March 31, 2017

Librarians no longer loveless frumps

Improbable Research

Librarians of today may benefit from this re-analysis of old data:

Loveless Frump as Hip and Sexy Party Girl: A Reevaluation of the Old-Maid Stereotype,” Katherine C. Adams, The Library Quarterly, Volume 70, Number 3 | Jul., 2000.

“As computer technology prompts educators and practitioners within Library and Information Science (LIS) to redefine their profession, the old-maid stereotype has yet again become a topic of debate. Previous analyses of the old-maid stereotype have failed to expose how stereotypes work to create meaning at both the point of production and consumption. Without such an understanding, attempts at overcoming the stereotype by willing it away, renaming, or ignoring it will remain futile. Recent poststructural theories, though, allow librarians to understand both the durability and inherent discursive weaknesses in the stereotype and, hence, provide the basis of a more informed strategy for overcoming it. Moreover, the shriveled-prune representation may be part of the fun of being a librarian. This stereotype allows knowledge workers and information managers the opportunity to retain a distinct identity as librarians.”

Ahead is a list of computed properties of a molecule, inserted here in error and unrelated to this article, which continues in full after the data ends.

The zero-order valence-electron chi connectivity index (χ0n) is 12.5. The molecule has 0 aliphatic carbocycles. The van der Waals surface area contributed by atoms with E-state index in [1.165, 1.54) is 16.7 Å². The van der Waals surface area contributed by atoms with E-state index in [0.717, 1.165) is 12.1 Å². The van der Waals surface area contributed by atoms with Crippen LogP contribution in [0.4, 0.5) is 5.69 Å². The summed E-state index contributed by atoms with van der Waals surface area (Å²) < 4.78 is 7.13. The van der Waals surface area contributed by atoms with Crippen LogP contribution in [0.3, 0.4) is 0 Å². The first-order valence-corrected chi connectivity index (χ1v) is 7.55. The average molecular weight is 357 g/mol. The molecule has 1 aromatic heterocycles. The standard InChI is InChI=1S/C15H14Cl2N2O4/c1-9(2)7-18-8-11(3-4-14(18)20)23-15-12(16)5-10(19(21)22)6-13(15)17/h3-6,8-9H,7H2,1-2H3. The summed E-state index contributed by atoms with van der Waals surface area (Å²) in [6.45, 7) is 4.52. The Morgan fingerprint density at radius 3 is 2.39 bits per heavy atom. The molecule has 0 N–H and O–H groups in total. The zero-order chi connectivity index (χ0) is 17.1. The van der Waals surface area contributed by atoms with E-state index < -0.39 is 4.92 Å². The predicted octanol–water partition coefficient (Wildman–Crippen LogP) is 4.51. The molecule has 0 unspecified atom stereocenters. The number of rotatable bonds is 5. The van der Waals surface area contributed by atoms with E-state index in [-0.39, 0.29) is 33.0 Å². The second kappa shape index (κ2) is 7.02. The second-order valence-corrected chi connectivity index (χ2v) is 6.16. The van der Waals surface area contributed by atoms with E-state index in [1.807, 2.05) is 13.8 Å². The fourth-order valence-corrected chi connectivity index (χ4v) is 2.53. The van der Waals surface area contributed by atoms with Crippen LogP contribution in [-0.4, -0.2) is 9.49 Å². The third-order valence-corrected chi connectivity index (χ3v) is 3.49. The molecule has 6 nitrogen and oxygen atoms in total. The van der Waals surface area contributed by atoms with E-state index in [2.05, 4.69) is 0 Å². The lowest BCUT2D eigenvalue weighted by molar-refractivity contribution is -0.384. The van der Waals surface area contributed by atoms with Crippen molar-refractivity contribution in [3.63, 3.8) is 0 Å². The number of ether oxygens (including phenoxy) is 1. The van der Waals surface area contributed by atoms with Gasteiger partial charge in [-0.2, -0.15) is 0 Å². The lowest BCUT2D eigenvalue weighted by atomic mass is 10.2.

A Whole New World of Freaks and Geeks: Libraries and Librarians on YouTube

 “The Use of Psychological Defense Mechanisms – By Librarians and the Public – in Response to Traditional and Binary Librarian Stereotypes

1 comment:

Anonymous said...

Librarians never were "loveless frumps". They're among the most fascinating people in the world. Of course, one has to have a certain amount of intelligence and independence of mind to see that, qualities on which many people regrettably come up short.